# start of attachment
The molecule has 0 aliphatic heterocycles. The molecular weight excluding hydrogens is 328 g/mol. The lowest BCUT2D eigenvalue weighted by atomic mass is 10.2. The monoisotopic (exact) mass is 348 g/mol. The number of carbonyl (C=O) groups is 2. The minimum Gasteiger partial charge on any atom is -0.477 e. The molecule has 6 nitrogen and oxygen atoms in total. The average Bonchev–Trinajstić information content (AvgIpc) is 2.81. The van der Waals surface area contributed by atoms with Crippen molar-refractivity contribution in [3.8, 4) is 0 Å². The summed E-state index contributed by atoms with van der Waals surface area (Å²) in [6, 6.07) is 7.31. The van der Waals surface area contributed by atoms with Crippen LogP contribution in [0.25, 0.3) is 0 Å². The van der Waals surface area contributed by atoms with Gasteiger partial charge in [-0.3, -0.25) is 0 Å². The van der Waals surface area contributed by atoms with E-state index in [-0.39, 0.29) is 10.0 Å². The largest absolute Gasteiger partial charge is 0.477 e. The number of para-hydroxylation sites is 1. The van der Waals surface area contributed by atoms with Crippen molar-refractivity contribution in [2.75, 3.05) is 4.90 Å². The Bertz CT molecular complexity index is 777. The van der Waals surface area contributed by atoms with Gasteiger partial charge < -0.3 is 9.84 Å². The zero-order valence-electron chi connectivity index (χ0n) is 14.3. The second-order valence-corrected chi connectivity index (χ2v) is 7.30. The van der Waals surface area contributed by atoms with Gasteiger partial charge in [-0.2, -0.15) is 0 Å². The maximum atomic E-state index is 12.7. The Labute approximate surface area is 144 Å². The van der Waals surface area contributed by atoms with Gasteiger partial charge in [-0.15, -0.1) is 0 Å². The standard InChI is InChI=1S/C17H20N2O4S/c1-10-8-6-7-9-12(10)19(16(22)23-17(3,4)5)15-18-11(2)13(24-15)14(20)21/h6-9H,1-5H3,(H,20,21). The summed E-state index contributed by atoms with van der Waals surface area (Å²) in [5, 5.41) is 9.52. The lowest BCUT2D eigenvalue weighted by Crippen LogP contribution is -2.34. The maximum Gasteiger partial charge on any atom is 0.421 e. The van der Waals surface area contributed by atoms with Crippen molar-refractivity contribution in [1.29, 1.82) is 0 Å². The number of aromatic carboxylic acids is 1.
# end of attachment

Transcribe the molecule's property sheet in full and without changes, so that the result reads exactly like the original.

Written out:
The molecule has 0 aliphatic heterocycles. The molecular weight excluding hydrogens is 328 g/mol. The lowest BCUT2D eigenvalue weighted by atomic mass is 10.2. The monoisotopic (exact) mass is 348 g/mol. The number of carbonyl (C=O) groups is 2. The minimum Gasteiger partial charge on any atom is -0.477 e. The molecule has 6 nitrogen and oxygen atoms in total. The average Bonchev–Trinajstić information content (AvgIpc) is 2.81. The van der Waals surface area contributed by atoms with Crippen molar-refractivity contribution in [3.8, 4) is 0 Å². The summed E-state index contributed by atoms with van der Waals surface area (Å²) in [6, 6.07) is 7.31. The van der Waals surface area contributed by atoms with Crippen LogP contribution in [0.25, 0.3) is 0 Å². The van der Waals surface area contributed by atoms with Gasteiger partial charge in [-0.3, -0.25) is 0 Å². The van der Waals surface area contributed by atoms with E-state index in [-0.39, 0.29) is 10.0 Å². The largest absolute Gasteiger partial charge is 0.477 e. The number of para-hydroxylation sites is 1. The van der Waals surface area contributed by atoms with Crippen molar-refractivity contribution in [2.75, 3.05) is 4.90 Å². The Bertz CT molecular complexity index is 777. The van der Waals surface area contributed by atoms with Gasteiger partial charge < -0.3 is 9.84 Å². The zero-order valence-electron chi connectivity index (χ0n) is 14.3. The second-order valence-corrected chi connectivity index (χ2v) is 7.30. The van der Waals surface area contributed by atoms with Gasteiger partial charge in [-0.2, -0.15) is 0 Å². The maximum atomic E-state index is 12.7. The Labute approximate surface area is 144 Å². The van der Waals surface area contributed by atoms with Gasteiger partial charge in [-0.15, -0.1) is 0 Å². The standard InChI is InChI=1S/C17H20N2O4S/c1-10-8-6-7-9-12(10)19(16(22)23-17(3,4)5)15-18-11(2)13(24-15)14(20)21/h6-9H,1-5H3,(H,20,21). The summed E-state index contributed by atoms with van der Waals surface area (Å²) in [5, 5.41) is 9.52. The lowest BCUT2D eigenvalue weighted by Crippen LogP contribution is -2.34. The maximum Gasteiger partial charge on any atom is 0.421 e. The van der Waals surface area contributed by atoms with Crippen molar-refractivity contribution in [1.29, 1.82) is 0 Å². The number of aromatic carboxylic acids is 1.